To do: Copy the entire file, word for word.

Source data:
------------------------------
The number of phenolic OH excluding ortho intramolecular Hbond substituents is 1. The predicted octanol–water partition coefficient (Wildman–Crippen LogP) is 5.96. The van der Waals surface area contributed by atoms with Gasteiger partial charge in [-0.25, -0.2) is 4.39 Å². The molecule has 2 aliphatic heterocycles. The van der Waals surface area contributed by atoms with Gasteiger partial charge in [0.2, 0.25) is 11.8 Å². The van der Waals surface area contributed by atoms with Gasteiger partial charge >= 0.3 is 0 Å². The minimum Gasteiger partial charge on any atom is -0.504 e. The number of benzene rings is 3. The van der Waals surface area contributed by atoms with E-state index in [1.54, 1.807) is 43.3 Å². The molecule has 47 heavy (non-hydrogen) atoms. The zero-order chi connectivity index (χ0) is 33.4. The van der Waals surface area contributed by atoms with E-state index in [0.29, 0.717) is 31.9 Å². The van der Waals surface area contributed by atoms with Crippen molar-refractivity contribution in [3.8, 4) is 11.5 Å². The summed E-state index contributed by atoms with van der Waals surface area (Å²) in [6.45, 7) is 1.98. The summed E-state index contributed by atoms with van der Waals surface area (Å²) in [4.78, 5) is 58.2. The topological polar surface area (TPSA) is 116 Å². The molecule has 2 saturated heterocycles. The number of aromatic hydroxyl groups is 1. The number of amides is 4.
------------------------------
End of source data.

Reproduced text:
The number of phenolic OH excluding ortho intramolecular Hbond substituents is 1. The predicted octanol–water partition coefficient (Wildman–Crippen LogP) is 5.96. The van der Waals surface area contributed by atoms with Gasteiger partial charge in [-0.25, -0.2) is 4.39 Å². The molecule has 2 aliphatic heterocycles. The van der Waals surface area contributed by atoms with Gasteiger partial charge in [0.2, 0.25) is 11.8 Å². The van der Waals surface area contributed by atoms with Gasteiger partial charge >= 0.3 is 0 Å². The minimum Gasteiger partial charge on any atom is -0.504 e. The number of benzene rings is 3. The van der Waals surface area contributed by atoms with E-state index in [1.54, 1.807) is 43.3 Å². The molecule has 47 heavy (non-hydrogen) atoms. The zero-order chi connectivity index (χ0) is 33.4. The van der Waals surface area contributed by atoms with E-state index in [0.29, 0.717) is 31.9 Å². The van der Waals surface area contributed by atoms with Crippen molar-refractivity contribution in [3.8, 4) is 11.5 Å². The summed E-state index contributed by atoms with van der Waals surface area (Å²) in [6.45, 7) is 1.98. The summed E-state index contributed by atoms with van der Waals surface area (Å²) in [4.78, 5) is 58.2. The topological polar surface area (TPSA) is 116 Å². The molecule has 2 saturated heterocycles. The number of aromatic hydroxyl groups is 1. The number of amides is 4.